George Miller’s Mad Max revolutionised movies when it tore through cinemas in 1979. Max Rockatansky’s journey dispensing justice across the wasteland in his V8 Interceptor became a cult classic and catapulted Australian cinema onto the world stage.
Bursting with stunning practical effects, explosive set pieces and iconic costumes, the original Mad Max trilogy (1979–85) cemented its place in pop culture. Thirty years later it roared back onto screens with a ‘reimagining’ featuring instantly classic new characters like Imperator Furiosa (Charlize Theron) and the War Boys.
Mad Max’s super-powered vehicles, legendary characters and post-apocalyptic setting influenced everything from movies, manga and music videos to fashion, videogames and art, spawning enough parodies, homages and clones to fill a Thunderdome.
It would be hard to keep a continent as large as Australia connected without cars. From the suburbs to the Outback, cars have become essential to Australian identity, especially in cinema, where they represent independence, freedom and status. They also often symbolise Australian ideals of masculinity. Under the armoured death machines and shiny chrome, George Miller’s Mad Max series interrogates the undercurrent of toxic machismo and violence tied to Australia’s isolation and obsession with cars. Bush Mechanics similarly embodies Australian ideals of masculinity but reinterprets car culture to represent the ingenuity, adaptability and innovation of Aboriginal Central Australia.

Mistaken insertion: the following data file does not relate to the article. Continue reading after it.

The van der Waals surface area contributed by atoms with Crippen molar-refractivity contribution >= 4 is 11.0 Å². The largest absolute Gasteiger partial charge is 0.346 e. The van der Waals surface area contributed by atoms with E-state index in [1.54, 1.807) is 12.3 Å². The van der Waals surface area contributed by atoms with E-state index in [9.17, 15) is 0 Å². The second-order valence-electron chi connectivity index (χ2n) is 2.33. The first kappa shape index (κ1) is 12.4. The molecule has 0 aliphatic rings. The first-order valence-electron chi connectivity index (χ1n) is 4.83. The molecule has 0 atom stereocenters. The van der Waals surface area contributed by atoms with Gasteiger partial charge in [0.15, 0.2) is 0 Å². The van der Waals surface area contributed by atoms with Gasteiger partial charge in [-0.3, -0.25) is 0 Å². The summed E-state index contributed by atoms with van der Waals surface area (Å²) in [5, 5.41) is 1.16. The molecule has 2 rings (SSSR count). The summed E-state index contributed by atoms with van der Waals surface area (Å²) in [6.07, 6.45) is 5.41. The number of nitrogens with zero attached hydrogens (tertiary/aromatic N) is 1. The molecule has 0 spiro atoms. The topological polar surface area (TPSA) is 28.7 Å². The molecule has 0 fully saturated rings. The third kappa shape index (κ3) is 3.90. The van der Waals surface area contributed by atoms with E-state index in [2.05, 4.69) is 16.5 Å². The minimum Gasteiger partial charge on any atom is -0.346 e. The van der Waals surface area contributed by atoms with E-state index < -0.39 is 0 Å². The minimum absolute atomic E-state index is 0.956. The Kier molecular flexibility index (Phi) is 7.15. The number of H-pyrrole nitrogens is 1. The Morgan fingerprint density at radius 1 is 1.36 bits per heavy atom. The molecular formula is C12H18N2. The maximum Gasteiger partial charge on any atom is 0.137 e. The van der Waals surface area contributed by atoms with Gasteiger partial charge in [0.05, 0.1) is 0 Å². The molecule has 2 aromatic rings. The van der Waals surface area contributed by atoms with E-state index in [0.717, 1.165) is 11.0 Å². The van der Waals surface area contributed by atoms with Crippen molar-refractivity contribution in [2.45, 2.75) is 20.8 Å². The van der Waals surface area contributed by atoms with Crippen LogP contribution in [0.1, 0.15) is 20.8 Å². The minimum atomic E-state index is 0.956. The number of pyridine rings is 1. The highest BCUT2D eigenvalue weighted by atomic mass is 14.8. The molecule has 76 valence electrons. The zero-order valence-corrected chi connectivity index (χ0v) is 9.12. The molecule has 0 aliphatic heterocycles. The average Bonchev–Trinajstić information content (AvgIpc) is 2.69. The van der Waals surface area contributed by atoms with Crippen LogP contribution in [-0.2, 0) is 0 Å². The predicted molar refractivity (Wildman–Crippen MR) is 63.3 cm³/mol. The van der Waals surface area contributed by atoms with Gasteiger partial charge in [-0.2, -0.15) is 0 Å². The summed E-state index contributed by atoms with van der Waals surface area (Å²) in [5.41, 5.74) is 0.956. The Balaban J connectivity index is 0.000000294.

How to watch
In ACMI's collection
On display until
16 February 2031
ACMI: Gallery 1
The Story of the Moving Image → Moving Australia → MA-03. Car Culture
1369 x 950 x 4808mm
Film and television props and memorabilia
fibreglass, steel, aluminium, plastic, glass, epoxy resin, automotive paint, vinyl, leather, nylon carpet